Oracle Scratchpad

November 19, 2010

Quiz Night

Filed under: Bugs,Execution plans,Oracle,Performance,Troubleshooting — Jonathan Lewis @ 6:00 pm GMT Nov 19,2010

Apart from the fact that the “Rows” figure for the FILTER operation at line 6 is blank, what’s the obvious error in this extract from an execution plan:
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November 14, 2010

Local Indexes – 2

Filed under: CBO,Partitioning,Performance — Jonathan Lewis @ 5:42 pm GMT Nov 14,2010

In the previous note on local indexes I raised a couple of questions about the problems of different partitions holding different volumes of data, and supplied a script to build some sample data that produced the following values for blevel across the partitions of a list-partitioned table.

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October 11, 2010

Distributed Objects

Filed under: distributed,Performance,Troubleshooting — Jonathan Lewis @ 7:12 pm GMT Oct 11,2010

I recently came across a tidy solution to a common problem – how to minimise code maintenance in a procedure while maximising flexibility of the procedure. The task was fairly simple – create a ref cursor for a calling program to return data that (a) followed complex selection rules and (b) allowed the user to specify numerous types of input.

The principle was simple – the final ref cursor was driven by a list of (say) order ids – and the details to be returned about those orders required some fairly complex SQL to execute. To separate the complexity of constructing the list of columns from the complexity of identifying the required rows the developers had split the procedure into two stages. First, select the list of relevant order ids using one of several possible statements – the appropriate statement being derived from analysis of the inputs to the procedure; secondly open a ref cursor using that list of order ids. In this way if a new set of rules for selection appeared the only new code needed was a new query to select the ids – the main body of code didn’t need to be modified and re-optimised.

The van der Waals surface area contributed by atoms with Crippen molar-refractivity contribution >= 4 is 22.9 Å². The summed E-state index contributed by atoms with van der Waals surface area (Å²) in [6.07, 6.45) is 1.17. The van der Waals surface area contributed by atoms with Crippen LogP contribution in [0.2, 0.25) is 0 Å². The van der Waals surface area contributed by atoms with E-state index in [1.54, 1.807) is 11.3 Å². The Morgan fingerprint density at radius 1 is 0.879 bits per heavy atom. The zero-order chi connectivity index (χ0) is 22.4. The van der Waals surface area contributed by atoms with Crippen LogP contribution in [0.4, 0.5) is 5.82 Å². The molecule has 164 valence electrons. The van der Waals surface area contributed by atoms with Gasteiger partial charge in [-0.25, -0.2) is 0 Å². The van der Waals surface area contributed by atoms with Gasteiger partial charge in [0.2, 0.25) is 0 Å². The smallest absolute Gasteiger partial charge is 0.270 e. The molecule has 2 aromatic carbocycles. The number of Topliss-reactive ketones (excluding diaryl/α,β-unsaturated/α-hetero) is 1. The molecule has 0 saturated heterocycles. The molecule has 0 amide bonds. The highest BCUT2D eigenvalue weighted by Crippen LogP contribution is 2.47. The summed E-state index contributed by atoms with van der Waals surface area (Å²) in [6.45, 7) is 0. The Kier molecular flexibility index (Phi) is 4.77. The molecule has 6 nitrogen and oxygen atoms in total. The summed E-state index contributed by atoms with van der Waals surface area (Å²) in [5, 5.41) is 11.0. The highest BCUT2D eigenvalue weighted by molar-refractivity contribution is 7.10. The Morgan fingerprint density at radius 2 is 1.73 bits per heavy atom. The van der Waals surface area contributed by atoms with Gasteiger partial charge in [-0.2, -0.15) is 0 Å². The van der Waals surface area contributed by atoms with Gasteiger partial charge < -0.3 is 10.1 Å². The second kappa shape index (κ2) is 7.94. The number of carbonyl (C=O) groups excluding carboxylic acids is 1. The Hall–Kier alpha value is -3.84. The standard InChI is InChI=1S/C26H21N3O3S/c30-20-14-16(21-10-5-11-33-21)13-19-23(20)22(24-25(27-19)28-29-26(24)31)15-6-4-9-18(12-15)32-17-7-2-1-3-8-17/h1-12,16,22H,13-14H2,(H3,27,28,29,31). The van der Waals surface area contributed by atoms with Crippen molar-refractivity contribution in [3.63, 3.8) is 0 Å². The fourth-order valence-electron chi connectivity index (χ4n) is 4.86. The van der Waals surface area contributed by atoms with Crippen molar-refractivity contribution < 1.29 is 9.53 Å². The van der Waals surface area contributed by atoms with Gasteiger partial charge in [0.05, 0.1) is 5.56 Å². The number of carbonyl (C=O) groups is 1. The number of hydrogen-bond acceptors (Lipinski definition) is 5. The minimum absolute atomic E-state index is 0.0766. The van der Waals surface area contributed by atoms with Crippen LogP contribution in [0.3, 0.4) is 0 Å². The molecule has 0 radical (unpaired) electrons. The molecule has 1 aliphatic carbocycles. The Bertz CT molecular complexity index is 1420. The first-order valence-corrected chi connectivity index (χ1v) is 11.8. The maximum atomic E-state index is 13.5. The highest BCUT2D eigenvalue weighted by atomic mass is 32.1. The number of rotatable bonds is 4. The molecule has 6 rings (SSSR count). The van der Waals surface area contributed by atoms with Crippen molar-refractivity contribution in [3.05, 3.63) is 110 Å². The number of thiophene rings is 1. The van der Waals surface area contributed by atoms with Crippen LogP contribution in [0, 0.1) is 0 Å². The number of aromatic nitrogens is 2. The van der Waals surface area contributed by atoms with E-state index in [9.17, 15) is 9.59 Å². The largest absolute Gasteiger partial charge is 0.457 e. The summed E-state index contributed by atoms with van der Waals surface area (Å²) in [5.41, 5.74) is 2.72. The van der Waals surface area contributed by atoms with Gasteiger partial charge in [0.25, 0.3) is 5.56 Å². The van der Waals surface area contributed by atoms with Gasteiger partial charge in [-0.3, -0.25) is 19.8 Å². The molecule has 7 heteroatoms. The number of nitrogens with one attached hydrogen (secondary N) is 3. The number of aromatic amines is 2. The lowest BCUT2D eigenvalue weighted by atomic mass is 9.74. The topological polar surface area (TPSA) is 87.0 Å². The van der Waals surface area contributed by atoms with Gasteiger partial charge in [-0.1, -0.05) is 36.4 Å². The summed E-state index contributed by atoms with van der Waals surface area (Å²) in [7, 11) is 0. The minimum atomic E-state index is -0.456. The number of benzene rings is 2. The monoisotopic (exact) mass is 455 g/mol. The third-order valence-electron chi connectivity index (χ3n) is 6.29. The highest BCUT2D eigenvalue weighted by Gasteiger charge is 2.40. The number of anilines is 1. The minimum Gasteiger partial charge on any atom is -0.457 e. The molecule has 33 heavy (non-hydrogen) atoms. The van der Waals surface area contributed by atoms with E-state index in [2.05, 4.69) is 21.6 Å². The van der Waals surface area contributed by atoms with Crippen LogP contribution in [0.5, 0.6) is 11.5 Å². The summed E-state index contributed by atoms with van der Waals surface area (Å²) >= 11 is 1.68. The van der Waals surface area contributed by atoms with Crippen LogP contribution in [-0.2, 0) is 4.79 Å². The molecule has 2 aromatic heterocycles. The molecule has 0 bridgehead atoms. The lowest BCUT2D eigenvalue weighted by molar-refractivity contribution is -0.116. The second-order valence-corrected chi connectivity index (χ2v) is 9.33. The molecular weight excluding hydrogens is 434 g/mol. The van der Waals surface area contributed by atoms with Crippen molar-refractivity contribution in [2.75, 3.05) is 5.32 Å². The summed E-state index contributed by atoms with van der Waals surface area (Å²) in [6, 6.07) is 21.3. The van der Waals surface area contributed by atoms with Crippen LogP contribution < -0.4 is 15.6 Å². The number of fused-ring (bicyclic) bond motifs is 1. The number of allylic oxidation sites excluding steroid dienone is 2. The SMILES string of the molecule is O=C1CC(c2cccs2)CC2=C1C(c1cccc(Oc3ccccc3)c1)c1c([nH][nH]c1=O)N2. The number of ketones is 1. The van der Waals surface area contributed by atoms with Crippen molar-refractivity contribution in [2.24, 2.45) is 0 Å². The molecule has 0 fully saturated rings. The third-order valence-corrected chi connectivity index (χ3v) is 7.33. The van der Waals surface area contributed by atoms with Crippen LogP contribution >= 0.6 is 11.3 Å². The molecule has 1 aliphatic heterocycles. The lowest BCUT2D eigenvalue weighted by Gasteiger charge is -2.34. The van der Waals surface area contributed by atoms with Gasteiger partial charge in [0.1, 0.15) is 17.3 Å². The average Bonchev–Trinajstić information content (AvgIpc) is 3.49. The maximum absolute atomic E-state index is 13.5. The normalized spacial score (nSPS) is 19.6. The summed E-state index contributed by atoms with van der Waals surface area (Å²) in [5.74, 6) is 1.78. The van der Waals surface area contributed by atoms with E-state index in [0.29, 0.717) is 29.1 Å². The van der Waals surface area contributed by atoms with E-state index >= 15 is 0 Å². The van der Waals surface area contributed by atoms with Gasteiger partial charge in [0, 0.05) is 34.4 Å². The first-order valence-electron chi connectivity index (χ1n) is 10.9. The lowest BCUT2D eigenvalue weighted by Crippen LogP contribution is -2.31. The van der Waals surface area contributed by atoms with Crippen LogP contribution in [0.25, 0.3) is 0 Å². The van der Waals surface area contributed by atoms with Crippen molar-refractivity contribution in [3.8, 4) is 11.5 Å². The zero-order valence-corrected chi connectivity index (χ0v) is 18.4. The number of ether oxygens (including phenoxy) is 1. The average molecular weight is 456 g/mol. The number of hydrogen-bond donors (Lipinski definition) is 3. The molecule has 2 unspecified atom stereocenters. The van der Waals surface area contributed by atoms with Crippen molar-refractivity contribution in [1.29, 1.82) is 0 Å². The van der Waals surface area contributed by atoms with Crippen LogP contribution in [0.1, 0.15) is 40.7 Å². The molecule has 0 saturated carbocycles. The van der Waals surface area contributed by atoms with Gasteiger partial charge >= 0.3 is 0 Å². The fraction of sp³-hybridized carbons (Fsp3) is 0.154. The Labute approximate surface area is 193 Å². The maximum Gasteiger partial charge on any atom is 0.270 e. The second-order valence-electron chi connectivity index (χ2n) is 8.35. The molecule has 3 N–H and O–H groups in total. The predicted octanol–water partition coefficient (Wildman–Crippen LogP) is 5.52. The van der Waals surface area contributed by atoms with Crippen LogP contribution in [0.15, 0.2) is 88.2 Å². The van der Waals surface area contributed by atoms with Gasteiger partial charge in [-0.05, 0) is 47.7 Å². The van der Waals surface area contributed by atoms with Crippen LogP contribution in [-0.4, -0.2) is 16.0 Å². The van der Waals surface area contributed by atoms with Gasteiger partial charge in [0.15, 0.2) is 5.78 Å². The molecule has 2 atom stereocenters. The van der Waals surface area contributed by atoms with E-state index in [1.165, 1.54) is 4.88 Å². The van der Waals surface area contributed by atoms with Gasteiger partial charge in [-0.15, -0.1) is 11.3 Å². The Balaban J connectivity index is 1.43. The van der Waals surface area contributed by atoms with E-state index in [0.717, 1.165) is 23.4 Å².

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October 7, 2010

Distributed Pipelines

Filed under: distributed,Performance — Jonathan Lewis @ 6:06 pm GMT Oct 7,2010

In an article that I wrote about the /*+ driving_site */ hint a few months ago I pointed out that the hint was not supposed to work with “create table as select” (CTAS) and “insert as select”. One of the people commenting on the note mentioned pipelined function as a workaround to this limitation – and I’ve finally got around to writing a note about the method.

The idea is simple. If you can write a distributed select statement that takes advantage of the /*+ driving_site */ hint to work efficiently, you can wrap the statement in a pl/sql cursor loop and stick that loop into a pipelined function to maximise the efficiency of create or insert as select. Here’s some sample code (tested on 11.1.0.6) to demonstrate the principle:
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September 30, 2010

Rownum effects

Filed under: CBO,Performance,Troubleshooting — Jonathan Lewis @ 6:42 pm GMT Sep 30,2010

Here’s a hidden threat in the optimizer strategy that may cause performance problems if you’re trying to operate a series of batch updates (or batch deletes).